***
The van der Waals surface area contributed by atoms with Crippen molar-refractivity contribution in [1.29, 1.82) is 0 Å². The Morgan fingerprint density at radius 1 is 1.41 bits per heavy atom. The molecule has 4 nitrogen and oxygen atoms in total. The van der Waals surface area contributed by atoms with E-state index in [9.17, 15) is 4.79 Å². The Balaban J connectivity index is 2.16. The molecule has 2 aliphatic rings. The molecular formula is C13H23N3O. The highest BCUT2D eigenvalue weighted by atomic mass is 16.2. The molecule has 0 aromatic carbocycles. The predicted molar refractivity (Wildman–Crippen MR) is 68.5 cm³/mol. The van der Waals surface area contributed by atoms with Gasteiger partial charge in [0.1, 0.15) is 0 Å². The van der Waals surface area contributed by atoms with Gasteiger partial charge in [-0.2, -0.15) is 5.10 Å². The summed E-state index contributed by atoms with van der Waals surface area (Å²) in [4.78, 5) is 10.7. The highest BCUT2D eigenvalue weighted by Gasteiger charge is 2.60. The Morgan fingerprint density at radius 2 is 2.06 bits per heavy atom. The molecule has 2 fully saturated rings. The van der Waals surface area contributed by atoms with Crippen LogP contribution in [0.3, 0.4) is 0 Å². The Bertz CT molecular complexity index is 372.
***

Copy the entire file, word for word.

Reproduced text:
The van der Waals surface area contributed by atoms with Crippen molar-refractivity contribution in [1.29, 1.82) is 0 Å². The Morgan fingerprint density at radius 1 is 1.41 bits per heavy atom. The molecule has 4 nitrogen and oxygen atoms in total. The van der Waals surface area contributed by atoms with E-state index in [9.17, 15) is 4.79 Å². The Balaban J connectivity index is 2.16. The molecule has 2 aliphatic rings. The molecular formula is C13H23N3O. The highest BCUT2D eigenvalue weighted by atomic mass is 16.2. The molecule has 0 aromatic carbocycles. The predicted molar refractivity (Wildman–Crippen MR) is 68.5 cm³/mol. The van der Waals surface area contributed by atoms with Gasteiger partial charge in [0.1, 0.15) is 0 Å². The van der Waals surface area contributed by atoms with Gasteiger partial charge in [-0.2, -0.15) is 5.10 Å². The summed E-state index contributed by atoms with van der Waals surface area (Å²) in [4.78, 5) is 10.7. The highest BCUT2D eigenvalue weighted by Gasteiger charge is 2.60. The Morgan fingerprint density at radius 2 is 2.06 bits per heavy atom. The molecule has 2 fully saturated rings. The van der Waals surface area contributed by atoms with Crippen LogP contribution in [0.3, 0.4) is 0 Å². The Bertz CT molecular complexity index is 372.